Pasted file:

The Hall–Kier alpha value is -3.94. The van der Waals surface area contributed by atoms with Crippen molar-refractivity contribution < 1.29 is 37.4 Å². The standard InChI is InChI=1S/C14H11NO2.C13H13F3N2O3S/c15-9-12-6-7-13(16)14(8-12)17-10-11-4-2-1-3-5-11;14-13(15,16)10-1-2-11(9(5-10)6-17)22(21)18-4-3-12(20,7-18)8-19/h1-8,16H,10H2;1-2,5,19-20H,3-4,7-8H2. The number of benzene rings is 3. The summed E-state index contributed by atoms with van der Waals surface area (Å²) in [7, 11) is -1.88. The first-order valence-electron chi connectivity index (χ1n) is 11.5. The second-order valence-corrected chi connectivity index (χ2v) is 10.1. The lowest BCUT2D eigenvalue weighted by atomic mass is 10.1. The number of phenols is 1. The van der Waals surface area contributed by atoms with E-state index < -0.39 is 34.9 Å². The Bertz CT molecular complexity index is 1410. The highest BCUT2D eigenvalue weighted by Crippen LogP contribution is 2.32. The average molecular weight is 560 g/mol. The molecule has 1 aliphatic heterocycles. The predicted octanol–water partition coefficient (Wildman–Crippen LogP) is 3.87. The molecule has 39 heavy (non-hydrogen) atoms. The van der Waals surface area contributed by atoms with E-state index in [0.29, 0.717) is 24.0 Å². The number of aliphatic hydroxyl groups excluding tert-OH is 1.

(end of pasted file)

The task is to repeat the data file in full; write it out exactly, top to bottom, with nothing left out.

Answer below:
The Hall–Kier alpha value is -3.94. The van der Waals surface area contributed by atoms with Crippen molar-refractivity contribution < 1.29 is 37.4 Å². The standard InChI is InChI=1S/C14H11NO2.C13H13F3N2O3S/c15-9-12-6-7-13(16)14(8-12)17-10-11-4-2-1-3-5-11;14-13(15,16)10-1-2-11(9(5-10)6-17)22(21)18-4-3-12(20,7-18)8-19/h1-8,16H,10H2;1-2,5,19-20H,3-4,7-8H2. The number of benzene rings is 3. The summed E-state index contributed by atoms with van der Waals surface area (Å²) in [7, 11) is -1.88. The first-order valence-electron chi connectivity index (χ1n) is 11.5. The second-order valence-corrected chi connectivity index (χ2v) is 10.1. The lowest BCUT2D eigenvalue weighted by atomic mass is 10.1. The number of phenols is 1. The van der Waals surface area contributed by atoms with E-state index < -0.39 is 34.9 Å². The Bertz CT molecular complexity index is 1410. The highest BCUT2D eigenvalue weighted by Crippen LogP contribution is 2.32. The average molecular weight is 560 g/mol. The molecule has 1 aliphatic heterocycles. The predicted octanol–water partition coefficient (Wildman–Crippen LogP) is 3.87. The molecule has 39 heavy (non-hydrogen) atoms. The van der Waals surface area contributed by atoms with E-state index in [0.29, 0.717) is 24.0 Å². The number of aliphatic hydroxyl groups excluding tert-OH is 1.